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Comment: Re:Once (Score 1) 217

This already doesn't work with the Do Not Call registry. I have telemarketers claim that they get "one free call" to every number. So they call EVERY known number for customer A. Then they get a new client, customer B. They change the business name under which they are calling and start at the beginning of their list. They NEVER STOP CALLING damnit. When you go to the FTC site to register a complaint, right there on the form they ask "Have you asked them not to call back?", rather implying that the feds will take no action unless they have called repeatedly using the same business name. Now you figure it makes sense to make it easier for the crooks to do this "one free call" with cell phones? Save yourself some grief and throw your cell phone in the trash if this goes through.

Comment: Re:5 euro, no limits, right now (Score 1) 314

by scatter_gather (#40687097) Attached to: Fair price for an unlimited wireless data plan?

You are missing one thing: 3G is old tech in the US. ...

Comparing 3G data plans to 4G data plans is apples to oranges, they have nothing in common, except for the unfortunate fact that in the US, customers arent bothered with choosing one or the other, so they get a "Data plan" that includes both. Before long, we are going to see 3G "limited" devices sold under more aggressive pricing, but until then it's 4G or bust.

Of course "4G" in the US is nothing more than a marketing term. The "4G" from one carrier is not the same as from another, and none of them provide the performance that the 4G standard actually specifies. The comparison is more like apples to oranges to monkeys to motorcycles. The pricing still really comes down to whether you can profitably recover your infrastructure investment in a country the size of the US as compared to a country little bigger than the state of New Mexico.

Comment: Re:Not the First Discovery in Coding Theory (Score 1) 66

by scatter_gather (#34344434) Attached to: 60 Years of Hamming Codes
To summarize the article that you seemed not to have read, Shannon is cited as writing the seminal paper to which you refer, and in it created an existence proof for error correction codes. He did not, in his paper, actually go so far as to create an ECC. According to TFA, Shannon is credited with creating the entire field of information theory. Not a bad accomplishment. Hamming was noted as actually creating ECCs and laying the foundation stone for coding theory. It's probably why they named the codes after him, hmm? Many codes more suited to today's computational needs have been developed since, but someone had to be first.

Comment: Soroc (Score 2, Interesting) 94

by scatter_gather (#33515752) Attached to: How 6 Memorable Tech Companies Got Their Names
Soroc Technologies was an early intelligent (well, ok, dumb) terminal company, started back in 1981. Well, they were smart enough to put the cursor where you wanted and do a few other tricks. Anyway, the name came from a night of drinking beer and trying to think up a new company name. They were drinking Coors at the time, and decided that an anagram of Coors would fit the bill. The company still exists, see www.soroc.com, and check out the company logo. Yes, it is the top of the beer can.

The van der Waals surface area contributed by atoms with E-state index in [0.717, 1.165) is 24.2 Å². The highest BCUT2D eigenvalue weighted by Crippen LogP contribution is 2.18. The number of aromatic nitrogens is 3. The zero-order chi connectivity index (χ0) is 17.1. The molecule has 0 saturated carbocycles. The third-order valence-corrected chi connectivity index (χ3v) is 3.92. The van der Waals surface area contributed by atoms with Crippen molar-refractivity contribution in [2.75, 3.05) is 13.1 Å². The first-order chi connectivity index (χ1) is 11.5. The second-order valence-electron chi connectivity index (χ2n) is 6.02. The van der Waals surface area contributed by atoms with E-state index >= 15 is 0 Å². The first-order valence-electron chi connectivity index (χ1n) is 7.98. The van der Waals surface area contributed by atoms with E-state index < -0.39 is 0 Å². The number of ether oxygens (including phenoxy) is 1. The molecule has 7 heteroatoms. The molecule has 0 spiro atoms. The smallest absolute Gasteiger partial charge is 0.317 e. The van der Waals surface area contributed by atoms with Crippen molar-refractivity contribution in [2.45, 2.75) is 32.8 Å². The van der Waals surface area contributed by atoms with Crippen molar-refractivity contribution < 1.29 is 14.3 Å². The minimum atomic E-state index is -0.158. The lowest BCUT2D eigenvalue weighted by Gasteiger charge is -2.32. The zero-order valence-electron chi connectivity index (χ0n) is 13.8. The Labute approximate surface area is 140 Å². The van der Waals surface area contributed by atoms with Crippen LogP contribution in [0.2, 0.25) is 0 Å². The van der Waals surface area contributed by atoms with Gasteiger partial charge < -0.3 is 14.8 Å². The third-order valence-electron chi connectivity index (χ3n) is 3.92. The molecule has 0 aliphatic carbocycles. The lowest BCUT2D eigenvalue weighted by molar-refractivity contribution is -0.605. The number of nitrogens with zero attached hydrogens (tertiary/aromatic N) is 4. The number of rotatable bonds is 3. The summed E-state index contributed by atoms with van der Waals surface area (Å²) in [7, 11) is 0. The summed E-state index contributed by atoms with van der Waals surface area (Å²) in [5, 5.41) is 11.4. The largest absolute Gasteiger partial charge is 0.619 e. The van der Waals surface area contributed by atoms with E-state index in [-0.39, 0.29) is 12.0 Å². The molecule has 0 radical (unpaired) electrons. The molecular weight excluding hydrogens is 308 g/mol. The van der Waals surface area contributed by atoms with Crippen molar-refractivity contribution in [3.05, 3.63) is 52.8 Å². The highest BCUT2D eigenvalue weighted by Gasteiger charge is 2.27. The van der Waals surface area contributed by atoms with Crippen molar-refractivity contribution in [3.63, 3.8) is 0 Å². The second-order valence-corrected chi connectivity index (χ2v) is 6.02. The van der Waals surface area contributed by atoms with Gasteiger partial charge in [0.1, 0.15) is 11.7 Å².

This was related to me one night over dinner by the company founder.
Supercomputing

Homebrew Cray-1 140

Posted by CmdrTaco
from the when-i-was-a-child dept.
egil writes "Chris Fenton built his own fully functional 1/10 scale Cray-1 supercomputer. True to the original, it includes the couch-seat, but is also binary compatible with the original. Instead of the power-hungry ECL technology, however, the scale model is built around a Xilinx Spartan-3E 1600 development board. All software is available if you want to build one for your own living room. The largest obstacle in the project is to find original software."

Comment: Re:Obviously fake (Score 1) 238

by scatter_gather (#33037244) Attached to: Why You Never Ask the Designers For a Favor
Actually I taught my cat to fetch a dumbbell. Now granted, the dumbbell was the spool from a 35mm roll of film (this was a long time ago, pre-handycam era so sorry, no video), but she would fetch it just the same. I would toss it from the living room into the kitchen where she would run sliding all over the place as it bounced off chair legs. When she caught it she would bring it back and drop it in my shoe and await the next round.

A friend of mine taught cats to do tricks for movies and television, so it is really a bit silly to assume that cats can't learn tricks.

If you are good, you will be assigned all the work. If you are real good, you will get out of it.

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